Financial Transaction Tax
Distinguish Speculation from Investment
Establish a financial transaction tax (FTT) of 10 basis points on secondary-market sales of stocks, bonds, and derivatives. Use the proceeds to fund a pro-investment tax policy such as permanent full expensing of capital investments or a lower capital gains tax rate for longer-term investment.
Healthy financial markets allocate capital to vital, long-term value creation; unhealthy ones foster unproductive speculation and market churn. Good financial regulation and tax policy can tell the difference. Unfortunately, in the United States, productive business investment has been in long-term decline and the financial industry now specializes in trading assets around in circles. A prime example is the explosion of high-frequency trading, in which enormous volumes of trades occur in fractions of a second, not for purposes of generating value, but to capture profit at someone else’s expense. High-frequency trading now accounts for the majority of trading volume yet accomplishes little beyond diverting capital and talent from more productive pursuits.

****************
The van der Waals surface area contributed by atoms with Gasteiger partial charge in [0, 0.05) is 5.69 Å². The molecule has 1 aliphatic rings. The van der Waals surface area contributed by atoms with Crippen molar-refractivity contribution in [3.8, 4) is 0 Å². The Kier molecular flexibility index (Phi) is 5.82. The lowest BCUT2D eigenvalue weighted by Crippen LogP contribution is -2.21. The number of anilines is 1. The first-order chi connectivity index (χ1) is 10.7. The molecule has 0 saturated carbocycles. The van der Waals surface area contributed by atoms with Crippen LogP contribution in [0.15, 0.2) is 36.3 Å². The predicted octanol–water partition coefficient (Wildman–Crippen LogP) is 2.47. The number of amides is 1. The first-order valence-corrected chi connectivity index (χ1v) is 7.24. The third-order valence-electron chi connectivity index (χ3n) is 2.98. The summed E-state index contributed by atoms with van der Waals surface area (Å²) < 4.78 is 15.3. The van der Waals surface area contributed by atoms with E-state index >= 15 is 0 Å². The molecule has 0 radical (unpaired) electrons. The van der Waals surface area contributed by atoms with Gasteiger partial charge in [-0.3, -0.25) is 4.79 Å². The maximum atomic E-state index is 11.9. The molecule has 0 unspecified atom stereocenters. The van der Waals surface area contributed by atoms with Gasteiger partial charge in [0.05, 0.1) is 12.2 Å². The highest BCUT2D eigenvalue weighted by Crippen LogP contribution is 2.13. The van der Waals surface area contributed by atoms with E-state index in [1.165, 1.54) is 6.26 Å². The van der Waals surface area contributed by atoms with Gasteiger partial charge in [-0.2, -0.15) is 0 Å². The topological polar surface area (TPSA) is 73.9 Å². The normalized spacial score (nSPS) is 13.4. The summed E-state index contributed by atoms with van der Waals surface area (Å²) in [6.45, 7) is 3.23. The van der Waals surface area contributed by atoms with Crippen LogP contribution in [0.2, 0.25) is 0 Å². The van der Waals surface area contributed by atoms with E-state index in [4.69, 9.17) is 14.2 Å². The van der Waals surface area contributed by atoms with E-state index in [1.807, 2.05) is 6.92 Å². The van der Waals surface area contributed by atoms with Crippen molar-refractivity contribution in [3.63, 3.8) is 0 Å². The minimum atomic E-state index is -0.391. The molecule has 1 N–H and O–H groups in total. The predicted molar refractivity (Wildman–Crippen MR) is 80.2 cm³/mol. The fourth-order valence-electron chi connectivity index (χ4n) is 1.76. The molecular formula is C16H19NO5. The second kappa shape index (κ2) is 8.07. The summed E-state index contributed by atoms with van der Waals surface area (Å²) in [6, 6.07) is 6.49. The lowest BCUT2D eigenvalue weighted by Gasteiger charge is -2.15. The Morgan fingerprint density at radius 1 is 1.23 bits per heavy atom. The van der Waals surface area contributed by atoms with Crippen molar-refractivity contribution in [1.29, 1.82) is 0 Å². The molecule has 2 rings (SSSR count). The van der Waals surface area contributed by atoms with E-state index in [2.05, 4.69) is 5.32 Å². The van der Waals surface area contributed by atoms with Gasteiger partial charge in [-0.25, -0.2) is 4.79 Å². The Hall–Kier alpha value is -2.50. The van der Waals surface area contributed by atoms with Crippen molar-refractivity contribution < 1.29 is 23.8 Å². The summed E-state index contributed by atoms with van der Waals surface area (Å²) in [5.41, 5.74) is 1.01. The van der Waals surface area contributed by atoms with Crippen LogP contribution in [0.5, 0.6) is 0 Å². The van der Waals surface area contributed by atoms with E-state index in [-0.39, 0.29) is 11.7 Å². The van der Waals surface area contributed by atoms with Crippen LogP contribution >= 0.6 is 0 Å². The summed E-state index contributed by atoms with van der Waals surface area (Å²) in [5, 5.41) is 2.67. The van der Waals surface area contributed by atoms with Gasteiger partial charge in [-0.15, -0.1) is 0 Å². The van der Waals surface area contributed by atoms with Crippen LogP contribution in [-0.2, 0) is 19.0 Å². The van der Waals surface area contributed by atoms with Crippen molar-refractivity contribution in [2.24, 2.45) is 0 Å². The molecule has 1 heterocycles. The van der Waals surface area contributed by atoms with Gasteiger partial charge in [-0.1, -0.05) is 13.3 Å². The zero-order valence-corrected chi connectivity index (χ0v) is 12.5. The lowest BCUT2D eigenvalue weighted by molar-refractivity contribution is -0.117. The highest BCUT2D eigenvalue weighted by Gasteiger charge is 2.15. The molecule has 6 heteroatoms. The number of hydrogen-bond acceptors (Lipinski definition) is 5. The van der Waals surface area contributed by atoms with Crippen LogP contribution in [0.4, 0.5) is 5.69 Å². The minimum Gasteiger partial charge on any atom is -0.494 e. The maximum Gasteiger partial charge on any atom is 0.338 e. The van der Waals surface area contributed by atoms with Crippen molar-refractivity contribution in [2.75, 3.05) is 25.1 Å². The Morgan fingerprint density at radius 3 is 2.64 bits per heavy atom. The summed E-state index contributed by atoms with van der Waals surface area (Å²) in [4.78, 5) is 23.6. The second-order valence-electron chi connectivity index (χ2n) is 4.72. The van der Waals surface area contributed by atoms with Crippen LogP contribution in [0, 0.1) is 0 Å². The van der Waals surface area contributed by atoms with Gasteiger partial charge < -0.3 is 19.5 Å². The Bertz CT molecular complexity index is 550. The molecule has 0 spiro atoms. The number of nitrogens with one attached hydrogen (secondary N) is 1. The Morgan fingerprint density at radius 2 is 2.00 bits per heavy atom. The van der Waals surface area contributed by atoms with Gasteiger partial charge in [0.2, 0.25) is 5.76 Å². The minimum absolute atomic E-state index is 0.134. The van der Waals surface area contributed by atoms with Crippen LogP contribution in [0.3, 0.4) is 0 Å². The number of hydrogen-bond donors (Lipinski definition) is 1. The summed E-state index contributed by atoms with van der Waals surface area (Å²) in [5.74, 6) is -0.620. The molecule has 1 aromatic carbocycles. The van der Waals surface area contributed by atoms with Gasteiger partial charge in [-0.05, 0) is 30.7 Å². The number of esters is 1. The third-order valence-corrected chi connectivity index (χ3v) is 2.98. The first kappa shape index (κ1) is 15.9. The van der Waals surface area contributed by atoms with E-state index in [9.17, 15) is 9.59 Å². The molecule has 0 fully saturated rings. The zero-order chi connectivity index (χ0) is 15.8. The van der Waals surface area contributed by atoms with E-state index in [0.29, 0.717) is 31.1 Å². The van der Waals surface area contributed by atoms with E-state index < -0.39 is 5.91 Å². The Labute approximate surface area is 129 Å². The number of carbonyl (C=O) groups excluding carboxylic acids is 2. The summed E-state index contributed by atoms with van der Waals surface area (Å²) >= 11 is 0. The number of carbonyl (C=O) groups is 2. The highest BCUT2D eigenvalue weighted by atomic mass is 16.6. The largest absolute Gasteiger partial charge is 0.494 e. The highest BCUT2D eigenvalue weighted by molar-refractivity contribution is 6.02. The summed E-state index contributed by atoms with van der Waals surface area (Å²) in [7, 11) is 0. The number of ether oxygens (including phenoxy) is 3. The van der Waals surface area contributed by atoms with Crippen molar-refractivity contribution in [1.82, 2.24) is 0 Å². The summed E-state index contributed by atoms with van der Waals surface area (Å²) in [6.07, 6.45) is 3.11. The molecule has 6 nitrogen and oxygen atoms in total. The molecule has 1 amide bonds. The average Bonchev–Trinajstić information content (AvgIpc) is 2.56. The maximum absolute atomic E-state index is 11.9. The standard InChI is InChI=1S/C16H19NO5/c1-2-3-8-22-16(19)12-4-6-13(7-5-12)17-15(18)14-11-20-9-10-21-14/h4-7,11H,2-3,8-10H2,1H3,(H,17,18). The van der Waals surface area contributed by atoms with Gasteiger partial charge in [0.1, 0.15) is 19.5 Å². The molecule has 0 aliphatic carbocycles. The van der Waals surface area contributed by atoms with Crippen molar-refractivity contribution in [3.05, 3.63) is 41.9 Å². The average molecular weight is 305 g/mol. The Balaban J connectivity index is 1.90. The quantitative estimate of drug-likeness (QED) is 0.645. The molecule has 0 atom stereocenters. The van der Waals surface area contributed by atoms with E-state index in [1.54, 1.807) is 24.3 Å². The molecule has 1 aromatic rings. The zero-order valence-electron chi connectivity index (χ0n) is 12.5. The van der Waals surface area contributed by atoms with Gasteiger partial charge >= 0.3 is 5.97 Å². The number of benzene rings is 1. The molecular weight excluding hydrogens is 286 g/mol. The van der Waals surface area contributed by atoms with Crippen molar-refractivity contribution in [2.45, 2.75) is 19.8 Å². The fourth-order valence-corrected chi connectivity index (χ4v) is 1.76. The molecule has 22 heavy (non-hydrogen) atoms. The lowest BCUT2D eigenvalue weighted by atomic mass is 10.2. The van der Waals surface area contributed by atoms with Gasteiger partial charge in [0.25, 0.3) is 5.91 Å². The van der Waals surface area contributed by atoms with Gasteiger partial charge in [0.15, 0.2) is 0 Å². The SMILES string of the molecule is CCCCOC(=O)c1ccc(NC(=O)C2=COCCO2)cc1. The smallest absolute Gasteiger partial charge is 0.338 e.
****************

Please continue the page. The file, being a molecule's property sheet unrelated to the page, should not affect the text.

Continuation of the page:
Congress should establish a financial transaction tax (FTT) of 10 basis points on secondary-market sales of stocks, bonds, and derivatives. Most of the world’s largest financial centers, including London, Hong Kong, and Shanghai have this kind of tax, which targets unproductive and speculative transactions and can lower costs for long-term investors by reducing excessive churn and encouraging a return to low-turnover, lower-cost strategies. According to the Congressional Budget Office, such a tax would raise more than $750 billion over ten years. This revenue could in turn be used to reduce the tax burden on productive investment—for instance, by making full expensing for capital investment permanent, canceling the requirement that research and development costs be amortized over at least five years, or creating a new a new category of very-long-term capital investment taxed at a very low top rate.